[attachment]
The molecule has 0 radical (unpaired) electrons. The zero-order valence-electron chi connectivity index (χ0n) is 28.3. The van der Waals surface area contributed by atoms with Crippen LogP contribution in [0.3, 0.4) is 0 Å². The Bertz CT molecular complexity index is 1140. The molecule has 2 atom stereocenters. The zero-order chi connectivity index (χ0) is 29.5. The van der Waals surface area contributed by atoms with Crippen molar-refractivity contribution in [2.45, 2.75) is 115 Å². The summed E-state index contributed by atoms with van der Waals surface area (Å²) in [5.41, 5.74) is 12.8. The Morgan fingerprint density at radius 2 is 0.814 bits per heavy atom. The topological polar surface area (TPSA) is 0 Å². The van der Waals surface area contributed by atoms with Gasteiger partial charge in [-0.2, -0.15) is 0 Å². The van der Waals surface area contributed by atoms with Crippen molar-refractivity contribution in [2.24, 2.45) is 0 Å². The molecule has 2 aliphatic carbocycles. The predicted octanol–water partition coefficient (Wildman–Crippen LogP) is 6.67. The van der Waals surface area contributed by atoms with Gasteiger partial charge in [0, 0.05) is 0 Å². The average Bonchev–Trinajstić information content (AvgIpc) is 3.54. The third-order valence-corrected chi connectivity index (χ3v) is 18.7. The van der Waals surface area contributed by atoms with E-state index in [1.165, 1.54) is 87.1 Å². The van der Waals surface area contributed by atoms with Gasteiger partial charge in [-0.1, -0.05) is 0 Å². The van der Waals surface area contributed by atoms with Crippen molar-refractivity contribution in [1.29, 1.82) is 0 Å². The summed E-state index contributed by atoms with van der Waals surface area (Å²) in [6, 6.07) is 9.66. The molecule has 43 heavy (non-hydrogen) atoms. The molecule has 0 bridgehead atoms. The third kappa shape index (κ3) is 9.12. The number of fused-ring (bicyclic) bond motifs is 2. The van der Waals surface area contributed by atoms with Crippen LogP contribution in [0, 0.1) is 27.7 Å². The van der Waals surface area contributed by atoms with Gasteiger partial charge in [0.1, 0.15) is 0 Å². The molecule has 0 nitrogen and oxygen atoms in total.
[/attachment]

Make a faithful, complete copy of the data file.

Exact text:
The molecule has 0 radical (unpaired) electrons. The zero-order valence-electron chi connectivity index (χ0n) is 28.3. The van der Waals surface area contributed by atoms with Crippen LogP contribution in [0.3, 0.4) is 0 Å². The Bertz CT molecular complexity index is 1140. The molecule has 2 atom stereocenters. The zero-order chi connectivity index (χ0) is 29.5. The van der Waals surface area contributed by atoms with Crippen molar-refractivity contribution in [2.45, 2.75) is 115 Å². The summed E-state index contributed by atoms with van der Waals surface area (Å²) in [5.41, 5.74) is 12.8. The Morgan fingerprint density at radius 2 is 0.814 bits per heavy atom. The topological polar surface area (TPSA) is 0 Å². The van der Waals surface area contributed by atoms with Gasteiger partial charge in [-0.2, -0.15) is 0 Å². The van der Waals surface area contributed by atoms with Crippen molar-refractivity contribution in [2.24, 2.45) is 0 Å². The molecule has 2 aliphatic carbocycles. The predicted octanol–water partition coefficient (Wildman–Crippen LogP) is 6.67. The van der Waals surface area contributed by atoms with Gasteiger partial charge in [0, 0.05) is 0 Å². The average Bonchev–Trinajstić information content (AvgIpc) is 3.54. The third-order valence-corrected chi connectivity index (χ3v) is 18.7. The van der Waals surface area contributed by atoms with E-state index in [1.165, 1.54) is 87.1 Å². The van der Waals surface area contributed by atoms with Gasteiger partial charge in [-0.1, -0.05) is 0 Å². The van der Waals surface area contributed by atoms with Crippen molar-refractivity contribution in [1.29, 1.82) is 0 Å². The summed E-state index contributed by atoms with van der Waals surface area (Å²) in [6, 6.07) is 9.66. The molecule has 43 heavy (non-hydrogen) atoms. The molecule has 0 bridgehead atoms. The third kappa shape index (κ3) is 9.12. The number of fused-ring (bicyclic) bond motifs is 2. The van der Waals surface area contributed by atoms with Crippen LogP contribution in [0, 0.1) is 27.7 Å². The van der Waals surface area contributed by atoms with Gasteiger partial charge in [0.1, 0.15) is 0 Å². The molecule has 0 nitrogen and oxygen atoms in total.